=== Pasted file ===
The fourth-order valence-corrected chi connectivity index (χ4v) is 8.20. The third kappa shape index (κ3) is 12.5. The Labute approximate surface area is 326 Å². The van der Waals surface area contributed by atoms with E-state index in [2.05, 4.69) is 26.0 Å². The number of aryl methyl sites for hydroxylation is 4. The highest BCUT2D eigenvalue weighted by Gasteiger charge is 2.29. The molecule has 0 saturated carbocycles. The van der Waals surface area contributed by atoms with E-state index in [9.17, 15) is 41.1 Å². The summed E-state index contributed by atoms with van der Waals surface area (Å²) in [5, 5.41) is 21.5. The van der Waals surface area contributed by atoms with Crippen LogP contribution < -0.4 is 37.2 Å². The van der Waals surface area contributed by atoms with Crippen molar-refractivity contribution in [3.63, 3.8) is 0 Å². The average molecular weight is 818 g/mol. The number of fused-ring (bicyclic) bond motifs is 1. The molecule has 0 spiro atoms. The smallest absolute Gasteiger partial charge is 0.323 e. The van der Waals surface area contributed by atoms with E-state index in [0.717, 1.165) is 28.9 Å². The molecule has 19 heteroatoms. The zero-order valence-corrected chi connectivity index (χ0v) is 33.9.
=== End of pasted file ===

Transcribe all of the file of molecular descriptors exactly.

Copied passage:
The fourth-order valence-corrected chi connectivity index (χ4v) is 8.20. The third kappa shape index (κ3) is 12.5. The Labute approximate surface area is 326 Å². The van der Waals surface area contributed by atoms with E-state index in [2.05, 4.69) is 26.0 Å². The number of aryl methyl sites for hydroxylation is 4. The highest BCUT2D eigenvalue weighted by Gasteiger charge is 2.29. The molecule has 0 saturated carbocycles. The van der Waals surface area contributed by atoms with E-state index in [9.17, 15) is 41.1 Å². The summed E-state index contributed by atoms with van der Waals surface area (Å²) in [5, 5.41) is 21.5. The van der Waals surface area contributed by atoms with Crippen LogP contribution < -0.4 is 37.2 Å². The van der Waals surface area contributed by atoms with Crippen molar-refractivity contribution in [3.63, 3.8) is 0 Å². The average molecular weight is 818 g/mol. The number of fused-ring (bicyclic) bond motifs is 1. The molecule has 0 spiro atoms. The smallest absolute Gasteiger partial charge is 0.323 e. The van der Waals surface area contributed by atoms with E-state index in [0.717, 1.165) is 28.9 Å². The molecule has 19 heteroatoms. The zero-order valence-corrected chi connectivity index (χ0v) is 33.9.